Big Sky Brewing Company will soon offer its signature Moose Drool and Trout Slayer beers in cans.
“We expect to see them in Missoula and throughout western Montana probably somewhere in March or April-ish, and then we’ll expand from there,” says Neal Leathers, Big Sky’s president and co-founder.
Big Sky’s always been interested in canning its beer, but finding the right equipment proved difficult.
“We’re too big for some of the smaller canning operations, like what the Kettlehouse has, and you went from that size up to what the big boys use,” says Leathers. “There wasn’t much in between.”
That’s changed with the arrival of the Mastercan rotary can filler made by Sympak, an item Big Sky purchased last month. While relatively slow—it’s about a sixth the speed of Big Sky’s bottling operation—the Mastercan is able to limit the amount of oxygen in the can, thus extending the beer’s shelf life. It’s the same machine that fellow Western craft beer maker New Belgium Brewing Company uses.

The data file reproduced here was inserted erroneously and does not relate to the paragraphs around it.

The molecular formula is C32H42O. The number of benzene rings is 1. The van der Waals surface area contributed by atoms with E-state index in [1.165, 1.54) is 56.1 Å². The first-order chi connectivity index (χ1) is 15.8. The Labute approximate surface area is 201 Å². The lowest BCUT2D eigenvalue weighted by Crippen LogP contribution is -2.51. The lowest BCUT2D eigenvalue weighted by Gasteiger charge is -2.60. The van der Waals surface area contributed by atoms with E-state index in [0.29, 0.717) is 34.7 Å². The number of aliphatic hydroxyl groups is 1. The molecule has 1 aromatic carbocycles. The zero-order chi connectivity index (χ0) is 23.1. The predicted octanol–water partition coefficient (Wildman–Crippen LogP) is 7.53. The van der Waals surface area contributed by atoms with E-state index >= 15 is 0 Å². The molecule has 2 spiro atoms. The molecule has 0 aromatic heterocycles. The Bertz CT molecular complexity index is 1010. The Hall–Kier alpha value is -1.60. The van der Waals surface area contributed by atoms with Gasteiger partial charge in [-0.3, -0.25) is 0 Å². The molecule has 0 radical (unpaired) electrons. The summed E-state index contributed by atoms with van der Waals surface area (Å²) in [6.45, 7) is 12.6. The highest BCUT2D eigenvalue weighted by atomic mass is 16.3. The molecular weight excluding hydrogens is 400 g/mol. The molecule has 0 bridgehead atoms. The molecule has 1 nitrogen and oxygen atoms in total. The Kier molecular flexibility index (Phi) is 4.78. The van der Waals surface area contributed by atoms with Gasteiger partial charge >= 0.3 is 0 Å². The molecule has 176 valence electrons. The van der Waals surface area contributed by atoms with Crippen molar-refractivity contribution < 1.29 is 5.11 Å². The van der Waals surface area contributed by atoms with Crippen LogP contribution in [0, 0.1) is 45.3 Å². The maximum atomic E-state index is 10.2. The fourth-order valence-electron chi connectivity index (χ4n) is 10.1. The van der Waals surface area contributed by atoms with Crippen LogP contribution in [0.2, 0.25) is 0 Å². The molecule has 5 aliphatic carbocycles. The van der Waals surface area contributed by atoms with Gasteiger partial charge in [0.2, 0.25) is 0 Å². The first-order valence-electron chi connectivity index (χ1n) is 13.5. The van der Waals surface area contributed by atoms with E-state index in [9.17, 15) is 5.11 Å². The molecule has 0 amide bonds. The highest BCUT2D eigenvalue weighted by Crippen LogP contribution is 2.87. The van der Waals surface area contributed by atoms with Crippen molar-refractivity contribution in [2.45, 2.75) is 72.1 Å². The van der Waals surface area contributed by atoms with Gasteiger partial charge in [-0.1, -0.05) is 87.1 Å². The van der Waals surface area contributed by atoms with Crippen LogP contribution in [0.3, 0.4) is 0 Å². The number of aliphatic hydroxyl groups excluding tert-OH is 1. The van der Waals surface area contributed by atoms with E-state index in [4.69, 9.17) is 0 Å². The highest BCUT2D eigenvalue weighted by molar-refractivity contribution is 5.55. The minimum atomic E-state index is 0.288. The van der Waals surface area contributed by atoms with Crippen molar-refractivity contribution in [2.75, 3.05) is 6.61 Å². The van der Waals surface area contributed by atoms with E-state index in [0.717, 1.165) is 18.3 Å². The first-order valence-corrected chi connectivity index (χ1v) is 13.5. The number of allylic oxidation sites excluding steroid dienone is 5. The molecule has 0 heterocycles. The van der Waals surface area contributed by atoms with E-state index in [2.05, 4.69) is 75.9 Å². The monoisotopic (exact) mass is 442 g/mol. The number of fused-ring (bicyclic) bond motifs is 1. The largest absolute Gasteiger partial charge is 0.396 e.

“If it was good enough for them,” Leathers says, “we figured it was probably good enough for us.”
Big Sky’s 12-ounce cans will share the shelves with those from the Kettlehouse, which introduced its 16-ouncers to the Missoula area in 2006. Both breweries are targeting a niche market of Montana beer drinkers who prefer local craft beer and the practicality of a recyclable, non-breakable container, good for all sorts of outdoor pursuits.
The entire operation is costing Big Sky about $1 million. Leathers acknowledges the hefty investment, but says the company is selling more beer than it ever has. He’s more concerned with the rising cost of hops, which, according to Leathers, has skyrocketed from about $5 per pound to upwards of $20.